Sandy City, Utah town councilman Cris McCandless for district 4, is up for re-election. He advertises with the promotion, “See what I have done for you lately.” He illustrates this with wonderful community services like hiking trails, pet care and the like. What he does not share with the community is the fact that he and the majority of the town council with the backing of Mayor have, in a dictatorial move, raised our property taxes. Not by much, but the point is that six individuals at their own discretion took on an authority not delegated to them by the people in taking more of our property without our consent. Instead of protecting and securing our liberties and property, they violate them at their pleasure.
They hold what they call a “truth in taxation hearing” when the only truth to come out of that hearing is that they have made up their minds to increase the tax on our property, the citizens be damned.
See What They Have Done For Us Lately . . .
We have a representatives that have no idea what the “fundamentals” of government are and pass legislation directly apposed to Article I, Section 1 of our State Constitution.
And To The Republic For Which We Stand . . .
Regretfully we have State legislators and City administrators that have no idea what a Republic is. As they violate their “oath of office” to support and defend the Constitutions for the State of Utah and our Union, completely ignoring the purpose of government to secure the rights of the people. We need to start taking some of these people and/or States into court for violating their prime responsibility in securing a “republican” form of government for us.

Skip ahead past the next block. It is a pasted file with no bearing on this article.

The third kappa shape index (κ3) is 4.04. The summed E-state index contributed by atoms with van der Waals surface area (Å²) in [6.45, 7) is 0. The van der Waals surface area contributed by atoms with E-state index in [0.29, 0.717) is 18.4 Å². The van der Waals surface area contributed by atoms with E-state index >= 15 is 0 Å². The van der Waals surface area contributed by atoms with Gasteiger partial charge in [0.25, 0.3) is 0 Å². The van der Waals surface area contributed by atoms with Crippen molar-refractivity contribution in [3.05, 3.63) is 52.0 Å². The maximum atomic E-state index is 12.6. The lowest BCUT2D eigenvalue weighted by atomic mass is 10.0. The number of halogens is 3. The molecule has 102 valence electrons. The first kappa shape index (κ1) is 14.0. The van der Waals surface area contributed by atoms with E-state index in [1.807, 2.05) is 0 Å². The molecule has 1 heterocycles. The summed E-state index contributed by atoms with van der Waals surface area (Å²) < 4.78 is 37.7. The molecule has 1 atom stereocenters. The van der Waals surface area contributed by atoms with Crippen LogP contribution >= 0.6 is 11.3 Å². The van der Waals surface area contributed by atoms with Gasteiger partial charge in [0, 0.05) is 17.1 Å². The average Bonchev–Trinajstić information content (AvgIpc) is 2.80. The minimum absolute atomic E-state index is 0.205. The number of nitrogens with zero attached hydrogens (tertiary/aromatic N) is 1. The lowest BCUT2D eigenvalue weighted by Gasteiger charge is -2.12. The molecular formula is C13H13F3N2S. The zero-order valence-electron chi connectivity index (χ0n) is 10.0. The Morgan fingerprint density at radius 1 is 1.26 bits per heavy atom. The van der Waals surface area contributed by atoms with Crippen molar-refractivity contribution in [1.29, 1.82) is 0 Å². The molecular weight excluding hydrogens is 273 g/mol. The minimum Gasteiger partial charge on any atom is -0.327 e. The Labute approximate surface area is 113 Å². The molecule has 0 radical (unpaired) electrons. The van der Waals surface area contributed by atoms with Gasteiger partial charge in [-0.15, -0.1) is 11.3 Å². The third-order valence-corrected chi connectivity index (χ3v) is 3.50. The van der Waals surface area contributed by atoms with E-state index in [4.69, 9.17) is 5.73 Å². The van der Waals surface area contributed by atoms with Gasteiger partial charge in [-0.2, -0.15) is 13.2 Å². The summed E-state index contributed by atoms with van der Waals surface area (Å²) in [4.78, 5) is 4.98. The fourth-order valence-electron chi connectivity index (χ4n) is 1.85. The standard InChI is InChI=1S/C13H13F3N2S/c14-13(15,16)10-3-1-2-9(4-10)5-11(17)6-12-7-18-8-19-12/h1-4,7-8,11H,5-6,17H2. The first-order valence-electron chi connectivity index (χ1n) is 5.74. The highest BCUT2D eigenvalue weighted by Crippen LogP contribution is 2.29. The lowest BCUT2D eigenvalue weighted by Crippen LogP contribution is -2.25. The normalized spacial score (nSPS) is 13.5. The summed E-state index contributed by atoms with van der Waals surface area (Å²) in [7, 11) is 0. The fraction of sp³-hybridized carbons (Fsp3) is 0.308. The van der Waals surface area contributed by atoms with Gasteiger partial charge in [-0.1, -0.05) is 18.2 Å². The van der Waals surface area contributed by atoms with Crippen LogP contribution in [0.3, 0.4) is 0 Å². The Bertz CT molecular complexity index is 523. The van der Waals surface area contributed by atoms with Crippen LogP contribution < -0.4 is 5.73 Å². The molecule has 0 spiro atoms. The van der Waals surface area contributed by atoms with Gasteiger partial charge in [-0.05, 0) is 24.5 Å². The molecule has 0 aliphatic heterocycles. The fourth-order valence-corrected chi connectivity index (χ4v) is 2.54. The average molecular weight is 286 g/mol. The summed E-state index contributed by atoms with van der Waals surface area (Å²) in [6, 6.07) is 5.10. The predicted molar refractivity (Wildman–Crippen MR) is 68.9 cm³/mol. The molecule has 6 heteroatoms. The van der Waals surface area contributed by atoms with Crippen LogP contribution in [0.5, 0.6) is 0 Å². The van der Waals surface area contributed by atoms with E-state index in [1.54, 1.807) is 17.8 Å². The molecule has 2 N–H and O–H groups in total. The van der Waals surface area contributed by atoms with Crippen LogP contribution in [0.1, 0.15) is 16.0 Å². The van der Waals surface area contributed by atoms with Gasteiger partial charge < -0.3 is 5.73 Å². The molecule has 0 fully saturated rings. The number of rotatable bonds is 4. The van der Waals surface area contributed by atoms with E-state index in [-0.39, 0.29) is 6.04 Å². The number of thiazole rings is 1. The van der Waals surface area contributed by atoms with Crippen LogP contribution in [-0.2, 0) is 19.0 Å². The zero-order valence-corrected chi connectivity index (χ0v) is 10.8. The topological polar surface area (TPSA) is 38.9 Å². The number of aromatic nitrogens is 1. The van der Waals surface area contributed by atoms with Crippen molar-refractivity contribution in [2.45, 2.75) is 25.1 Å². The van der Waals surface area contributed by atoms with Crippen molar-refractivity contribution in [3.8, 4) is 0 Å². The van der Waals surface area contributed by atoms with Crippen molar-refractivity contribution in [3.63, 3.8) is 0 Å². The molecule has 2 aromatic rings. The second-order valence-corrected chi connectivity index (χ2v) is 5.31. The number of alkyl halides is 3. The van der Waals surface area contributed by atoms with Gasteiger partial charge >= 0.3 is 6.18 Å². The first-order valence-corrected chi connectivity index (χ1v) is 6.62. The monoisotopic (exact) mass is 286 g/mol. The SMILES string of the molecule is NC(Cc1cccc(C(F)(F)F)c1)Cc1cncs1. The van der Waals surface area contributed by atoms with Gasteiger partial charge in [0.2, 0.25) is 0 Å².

Knowledge will forever govern ignorance.
We all have the responsibility to educate ourselves on the fundamentals of government and hold those who represent us accountable. Their authority comes from us as sovereigns and we can only give to them what we have a right to delegate. Since I do not have the right to take your property, I cannot give that authority to any of them. Doing otherwise, is to usurp a power not given. Right here you have at least two fundamentals that citizens need to understand and enforce. Our sovereign status and the principle of delegation.
We have set these principles aside for the pleasures of this life as the government becomes our caretaker. Seeing to our comfort and taking our vision away from local issues by creating or engaging in conflicts outside the purview of the Constitution. As noted some time ago, Alexander Hamilton warned, “Nothing is more common than for a free people, in times of heat and violence, to gratify momentary passions by letting into the government principles and precedents which afterwards prove fatal to themselves.” Also from the pen of Benjamin Franklin; “They that can give up essential liberty to obtain a little temporary safety deserve neither liberty nor safety.”
John W. Gardner, in his book titled Excellence, speaks for a different reason; “The world is full of people who believe that men need masters.
“It is hard for Americans to realize that the survival of the idea for which this Nation stands is not inevitable. It may survive if enough Americans care enough.
“It would be easier for us to grasp this truth if we weren’t so blessedly comfortable. Part of our problem is how to stay awake on a full stomach.”
In 1835, the writer, Alexis de Tocqueville published his works Democracy in America, noting a condition which is recognizable today. “I seek to trace the novel features under which despotism may appear in the world.
“The first thing that strikes the observation is an innumerable multitude of men, all equal and alike, incessantly endeavoring to procure the petty and paltry pleasures with which they glut their lives. Each of them, living apart, is as a stranger to the fate of all the rest, — his children and his private friends constitute to him the whole of mankind; as for the rest of his fellow-citizens, he is close to them, but he sees them not; he touches them, but he feels them not; he exists but in himself alone; and if his kindred still remain to him, he may be said at any rate to have lost his country.